If you are 40 years of age or older and are leaving your job involuntarily, your employer may provide you with a severance agreement to sign.
Severance agreements for older departing employees must adhere to certain regulations established by the EEOC and other government agencies. Is yours in compliance?
About your severance agreement
In exchange for the limitations your former employer wishes to place on your post-employment life, the company may offer financial compensation or other benefits through a severance agreement. For example, your employer may want you to agree not to join in a lawsuit against the company or agree not to go to work for a competitor for a certain number of years.
About the language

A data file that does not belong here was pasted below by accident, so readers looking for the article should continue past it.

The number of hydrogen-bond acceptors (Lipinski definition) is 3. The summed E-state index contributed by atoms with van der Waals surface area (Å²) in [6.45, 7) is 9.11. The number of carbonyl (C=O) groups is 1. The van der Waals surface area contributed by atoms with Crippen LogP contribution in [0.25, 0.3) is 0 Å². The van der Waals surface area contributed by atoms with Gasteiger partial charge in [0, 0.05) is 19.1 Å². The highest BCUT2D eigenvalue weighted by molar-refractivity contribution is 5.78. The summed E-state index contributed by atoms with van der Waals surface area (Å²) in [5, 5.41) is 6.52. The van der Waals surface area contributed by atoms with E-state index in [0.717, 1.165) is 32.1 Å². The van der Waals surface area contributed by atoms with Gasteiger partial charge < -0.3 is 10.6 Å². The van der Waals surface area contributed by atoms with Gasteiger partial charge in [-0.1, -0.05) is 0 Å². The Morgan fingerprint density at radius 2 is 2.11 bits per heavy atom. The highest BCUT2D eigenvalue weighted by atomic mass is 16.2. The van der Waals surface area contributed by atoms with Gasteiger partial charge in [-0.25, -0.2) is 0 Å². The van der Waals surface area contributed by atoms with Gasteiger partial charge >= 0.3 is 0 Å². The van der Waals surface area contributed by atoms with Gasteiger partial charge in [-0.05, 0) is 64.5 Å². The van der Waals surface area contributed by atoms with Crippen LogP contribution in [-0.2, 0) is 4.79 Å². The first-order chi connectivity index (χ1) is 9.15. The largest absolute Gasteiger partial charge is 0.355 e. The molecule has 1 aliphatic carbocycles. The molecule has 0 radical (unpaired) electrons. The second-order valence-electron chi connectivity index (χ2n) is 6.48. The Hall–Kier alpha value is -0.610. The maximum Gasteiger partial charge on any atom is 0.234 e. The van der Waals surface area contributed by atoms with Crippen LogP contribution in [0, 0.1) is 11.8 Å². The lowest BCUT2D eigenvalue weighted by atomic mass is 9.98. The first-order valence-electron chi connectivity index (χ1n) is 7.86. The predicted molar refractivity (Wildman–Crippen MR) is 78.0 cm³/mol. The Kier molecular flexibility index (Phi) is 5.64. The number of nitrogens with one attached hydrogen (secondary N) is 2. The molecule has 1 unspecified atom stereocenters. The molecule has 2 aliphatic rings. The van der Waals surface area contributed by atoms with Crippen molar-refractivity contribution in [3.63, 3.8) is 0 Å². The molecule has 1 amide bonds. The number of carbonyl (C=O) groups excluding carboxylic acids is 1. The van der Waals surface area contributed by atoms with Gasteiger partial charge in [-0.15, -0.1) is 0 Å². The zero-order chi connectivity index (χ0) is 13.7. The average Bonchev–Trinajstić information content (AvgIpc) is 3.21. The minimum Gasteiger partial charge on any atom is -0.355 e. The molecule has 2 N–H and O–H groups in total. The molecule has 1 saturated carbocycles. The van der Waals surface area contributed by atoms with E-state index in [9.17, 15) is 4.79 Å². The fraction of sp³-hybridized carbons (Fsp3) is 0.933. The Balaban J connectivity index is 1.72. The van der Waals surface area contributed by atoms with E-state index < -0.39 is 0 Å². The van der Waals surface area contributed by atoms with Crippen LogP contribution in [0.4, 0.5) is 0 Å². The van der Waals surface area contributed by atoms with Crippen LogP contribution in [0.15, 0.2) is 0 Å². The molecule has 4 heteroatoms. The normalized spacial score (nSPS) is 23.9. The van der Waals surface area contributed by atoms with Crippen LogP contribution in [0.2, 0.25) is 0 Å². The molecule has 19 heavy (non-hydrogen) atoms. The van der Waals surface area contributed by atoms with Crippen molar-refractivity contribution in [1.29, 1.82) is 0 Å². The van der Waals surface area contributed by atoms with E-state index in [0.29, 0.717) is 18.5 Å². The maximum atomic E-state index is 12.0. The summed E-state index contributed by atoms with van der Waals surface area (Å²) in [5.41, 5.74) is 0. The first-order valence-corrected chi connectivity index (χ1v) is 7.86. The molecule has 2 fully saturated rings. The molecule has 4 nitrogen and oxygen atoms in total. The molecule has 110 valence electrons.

The Equal Employment Opportunity Commission (EEOC) has strict language guidelines. The severance agreement for a departing employee aged 40 or older must contain easy-to-understand language that is not “overly broad and misleading.” If the agreement is not well-drafted, it will not hold up in court. Moreover, the agreement cannot infringe upon the right of the recipient to file a charge of discrimination against the former company.
About time requirements
Both the Age Discrimination in Employment Act (ADEA) and the Older Workers Benefit Protection Plan (OWBP) create a minimum of 21 days the older employee must have in which to consider the severance agreement. In addition, there must be seven days following the signing in which the departing employee can decide to revoke the agreement.
About legal guidance
Your severance agreement must contain a reference to the ADEA. It must also advise you to consult an attorney who can review the document and ensure that it meets the requirements for a departing employee 40 years of age or older.